comforting. peaceful. serene.
lost. distraught. pleading.
two different scenes. two different attitudes. two different tones. two different emotions.
one author. David.
the David was a commissioned work. other artists tackled it first, one hewing out the space between the legs before deciding the stone was no good. other artists seemed to have similar assessments about the quality of the stone. though selected from the choice limestone quarries in Carrara, it seemed brittle and weak. assuming it a wasted investment, the church let the stone lie in a courtyard on its back in sun, rain, and snow for 25 years.
but it was still called the David. boring church paperwork declared it such. the commission was still in effect, if any could salvage what was now basically garbage. garbage that “artists” whose names we don’t recognize had damaged by trying and giving up. even Leonardo da Vinci examined it, but dismissed it as bad stone.
Michelangelo begged the council for the job, and began work in 1501. Michelangelo was in his early twenties.
the legend goes that he put up curtains all around his studio so no one could interfere with his process. after a few months, one of the patrons went to check on his investment. when he arrived, it seemed the reports were true. Michelangelo had bought materials, hired labor, and eaten his meals. but when the patron entered Michelangelo’s make-shift tabernacle, the stone stood there, upright, untouched.
a few yards away, Michelangelo sat, looking at the stone.
“Michelangelo,” the patron demanded, “what are you doing?”
“sto lavorando,” was the reply. “i’m working.”
in 1504, what was meant to be just one of a series of twelve figures to adorn the Florentine Duomo was instead placed in the center of the city, as if to say “this is who we are!”
it has come to symbolize all of art history — a masterpiece of not just sculpture but all of human creation. many have no doubt sought to capture the story of David in many mediums. but this isn’t known as Michelangelo’s David. it’s craftsmanship is so deep and complete, now 500 years later, it is to us simply “the David”.
two assessments. “it’s garbage.” “it’s Divine!” two attitudes. “it’s useless.” “it defines us!” two responses. “throw it away.” “i must have it.” two approaches. “it’s damaged.” “i will release the angel inside.”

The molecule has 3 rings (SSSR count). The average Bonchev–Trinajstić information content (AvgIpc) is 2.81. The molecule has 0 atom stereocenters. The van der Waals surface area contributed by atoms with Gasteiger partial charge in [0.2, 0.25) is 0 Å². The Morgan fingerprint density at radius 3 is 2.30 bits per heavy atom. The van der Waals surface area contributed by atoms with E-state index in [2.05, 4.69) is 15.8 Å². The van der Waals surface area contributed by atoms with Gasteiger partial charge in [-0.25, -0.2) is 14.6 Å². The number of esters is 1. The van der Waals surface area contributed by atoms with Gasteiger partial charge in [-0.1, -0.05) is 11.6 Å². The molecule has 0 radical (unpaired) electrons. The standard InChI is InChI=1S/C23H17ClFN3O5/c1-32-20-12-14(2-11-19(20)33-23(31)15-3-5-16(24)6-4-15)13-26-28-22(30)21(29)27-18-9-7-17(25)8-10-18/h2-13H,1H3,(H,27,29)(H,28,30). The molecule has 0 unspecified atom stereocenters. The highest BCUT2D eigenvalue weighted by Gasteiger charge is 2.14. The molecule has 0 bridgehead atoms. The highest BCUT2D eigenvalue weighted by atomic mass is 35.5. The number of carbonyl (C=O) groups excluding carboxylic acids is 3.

how does David write psalm 23… AND psalm 39? was he manic-depressive? bipolar? super emotional? immature? are they separated by decades — the hope of a shepherd versus the burden of a chased king?
even Samuel in all of his Holy communion with The Lord looked on David and said, “surely not him.”
but God said, “man sees the outside, but I see the heart.”
God said that David was a man after His own heart. that David chased after His heart. that David pursued God’s heart. sought it with everything he had. David the boy. David the King. David the adulterer. David the prophet. David the uneducated farmer. David the brutally, violently, passionately, vigorously genuine.
heart of stone
some days, i want to take psalm 23 and throw it on the ground.
what fairy tale is this? “i shall not want?” who’s he kidding? where is my overflowing cup? where’s the protection, the safety? where’s the pasture? the still waters?
some days, psalm 39 makes a lot more sense to me.
my heart of stone knows that psalm 23 is true, that it will be true. that John 10:10 is true, that it can be, will be true. but right now? right now is horrible sometimes. sometimes i feel like garbage with a hole in it, forgotten under rotting leaves and fallen snow.
at the bottom of the pit, David cries out, “what are You waiting for? why are You silent? God… what are You doing?”
in infinite wisdom and compassion, the Master Artist must have bored deep into David’s fragile, exposed, bloody, heart of flesh to speak: “Sto lavorando…”